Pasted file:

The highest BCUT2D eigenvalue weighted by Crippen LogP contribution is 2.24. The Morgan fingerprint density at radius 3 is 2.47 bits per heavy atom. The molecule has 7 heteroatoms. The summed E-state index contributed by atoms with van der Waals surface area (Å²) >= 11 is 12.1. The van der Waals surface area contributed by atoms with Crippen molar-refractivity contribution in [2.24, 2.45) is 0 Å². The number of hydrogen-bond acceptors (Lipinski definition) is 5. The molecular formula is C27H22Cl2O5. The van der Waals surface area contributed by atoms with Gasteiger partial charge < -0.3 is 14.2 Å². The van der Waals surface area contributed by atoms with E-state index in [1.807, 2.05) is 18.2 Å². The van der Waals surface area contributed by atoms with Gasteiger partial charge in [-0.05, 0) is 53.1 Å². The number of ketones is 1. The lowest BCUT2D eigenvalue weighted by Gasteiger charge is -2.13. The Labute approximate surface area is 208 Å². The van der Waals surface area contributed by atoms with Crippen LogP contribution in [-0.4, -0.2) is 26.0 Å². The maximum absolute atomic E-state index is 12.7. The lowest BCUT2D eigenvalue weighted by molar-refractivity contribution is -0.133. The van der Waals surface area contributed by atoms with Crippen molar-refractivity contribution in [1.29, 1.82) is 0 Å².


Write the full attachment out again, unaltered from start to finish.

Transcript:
The highest BCUT2D eigenvalue weighted by Crippen LogP contribution is 2.24. The Morgan fingerprint density at radius 3 is 2.47 bits per heavy atom. The molecule has 7 heteroatoms. The summed E-state index contributed by atoms with van der Waals surface area (Å²) >= 11 is 12.1. The van der Waals surface area contributed by atoms with Crippen molar-refractivity contribution in [2.24, 2.45) is 0 Å². The number of hydrogen-bond acceptors (Lipinski definition) is 5. The molecular formula is C27H22Cl2O5. The van der Waals surface area contributed by atoms with Gasteiger partial charge < -0.3 is 14.2 Å². The van der Waals surface area contributed by atoms with E-state index in [1.807, 2.05) is 18.2 Å². The van der Waals surface area contributed by atoms with Gasteiger partial charge in [-0.05, 0) is 53.1 Å². The number of ketones is 1. The lowest BCUT2D eigenvalue weighted by Gasteiger charge is -2.13. The Labute approximate surface area is 208 Å². The van der Waals surface area contributed by atoms with Crippen LogP contribution in [-0.4, -0.2) is 26.0 Å². The maximum absolute atomic E-state index is 12.7. The lowest BCUT2D eigenvalue weighted by molar-refractivity contribution is -0.133. The van der Waals surface area contributed by atoms with Crippen molar-refractivity contribution in [1.29, 1.82) is 0 Å².